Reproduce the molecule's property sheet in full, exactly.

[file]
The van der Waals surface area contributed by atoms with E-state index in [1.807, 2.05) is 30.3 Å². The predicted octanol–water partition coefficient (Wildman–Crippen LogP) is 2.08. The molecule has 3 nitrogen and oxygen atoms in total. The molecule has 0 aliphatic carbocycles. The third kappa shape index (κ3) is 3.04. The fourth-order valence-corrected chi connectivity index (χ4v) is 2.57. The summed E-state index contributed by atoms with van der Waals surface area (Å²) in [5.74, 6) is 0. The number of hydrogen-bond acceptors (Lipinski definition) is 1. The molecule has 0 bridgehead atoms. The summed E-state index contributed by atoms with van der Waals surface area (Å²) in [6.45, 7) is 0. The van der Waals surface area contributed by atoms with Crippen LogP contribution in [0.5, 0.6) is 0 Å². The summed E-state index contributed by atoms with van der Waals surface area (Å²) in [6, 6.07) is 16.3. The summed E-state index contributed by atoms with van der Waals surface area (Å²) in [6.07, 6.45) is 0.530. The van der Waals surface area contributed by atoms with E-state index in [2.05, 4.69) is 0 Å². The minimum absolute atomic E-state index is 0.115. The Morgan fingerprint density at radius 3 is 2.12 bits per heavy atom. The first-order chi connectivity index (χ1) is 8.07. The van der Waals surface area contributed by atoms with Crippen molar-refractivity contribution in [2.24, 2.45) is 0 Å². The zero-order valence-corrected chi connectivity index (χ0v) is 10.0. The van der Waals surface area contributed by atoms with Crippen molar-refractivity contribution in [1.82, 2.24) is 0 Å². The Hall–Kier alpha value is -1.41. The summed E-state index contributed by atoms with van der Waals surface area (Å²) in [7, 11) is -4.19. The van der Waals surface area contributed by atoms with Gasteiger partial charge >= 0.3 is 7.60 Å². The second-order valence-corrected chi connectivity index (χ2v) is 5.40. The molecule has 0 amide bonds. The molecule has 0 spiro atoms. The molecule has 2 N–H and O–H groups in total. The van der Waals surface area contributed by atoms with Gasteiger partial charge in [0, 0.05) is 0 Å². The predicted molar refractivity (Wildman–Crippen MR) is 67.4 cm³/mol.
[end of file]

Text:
The van der Waals surface area contributed by atoms with E-state index in [1.807, 2.05) is 30.3 Å². The predicted octanol–water partition coefficient (Wildman–Crippen LogP) is 2.08. The molecule has 3 nitrogen and oxygen atoms in total. The molecule has 0 aliphatic carbocycles. The third kappa shape index (κ3) is 3.04. The fourth-order valence-corrected chi connectivity index (χ4v) is 2.57. The summed E-state index contributed by atoms with van der Waals surface area (Å²) in [5.74, 6) is 0. The number of hydrogen-bond acceptors (Lipinski definition) is 1. The molecule has 0 bridgehead atoms. The summed E-state index contributed by atoms with van der Waals surface area (Å²) in [6.45, 7) is 0. The van der Waals surface area contributed by atoms with Crippen LogP contribution in [0.5, 0.6) is 0 Å². The summed E-state index contributed by atoms with van der Waals surface area (Å²) in [6, 6.07) is 16.3. The summed E-state index contributed by atoms with van der Waals surface area (Å²) in [6.07, 6.45) is 0.530. The van der Waals surface area contributed by atoms with E-state index in [2.05, 4.69) is 0 Å². The minimum absolute atomic E-state index is 0.115. The Morgan fingerprint density at radius 3 is 2.12 bits per heavy atom. The first-order chi connectivity index (χ1) is 8.07. The van der Waals surface area contributed by atoms with Crippen molar-refractivity contribution in [2.24, 2.45) is 0 Å². The zero-order valence-corrected chi connectivity index (χ0v) is 10.0. The van der Waals surface area contributed by atoms with Crippen molar-refractivity contribution in [1.82, 2.24) is 0 Å². The Hall–Kier alpha value is -1.41. The summed E-state index contributed by atoms with van der Waals surface area (Å²) in [7, 11) is -4.19. The van der Waals surface area contributed by atoms with Gasteiger partial charge >= 0.3 is 7.60 Å². The second-order valence-corrected chi connectivity index (χ2v) is 5.40. The molecule has 0 amide bonds. The molecule has 0 spiro atoms. The molecule has 2 N–H and O–H groups in total. The van der Waals surface area contributed by atoms with Gasteiger partial charge in [0, 0.05) is 0 Å². The predicted molar refractivity (Wildman–Crippen MR) is 67.4 cm³/mol.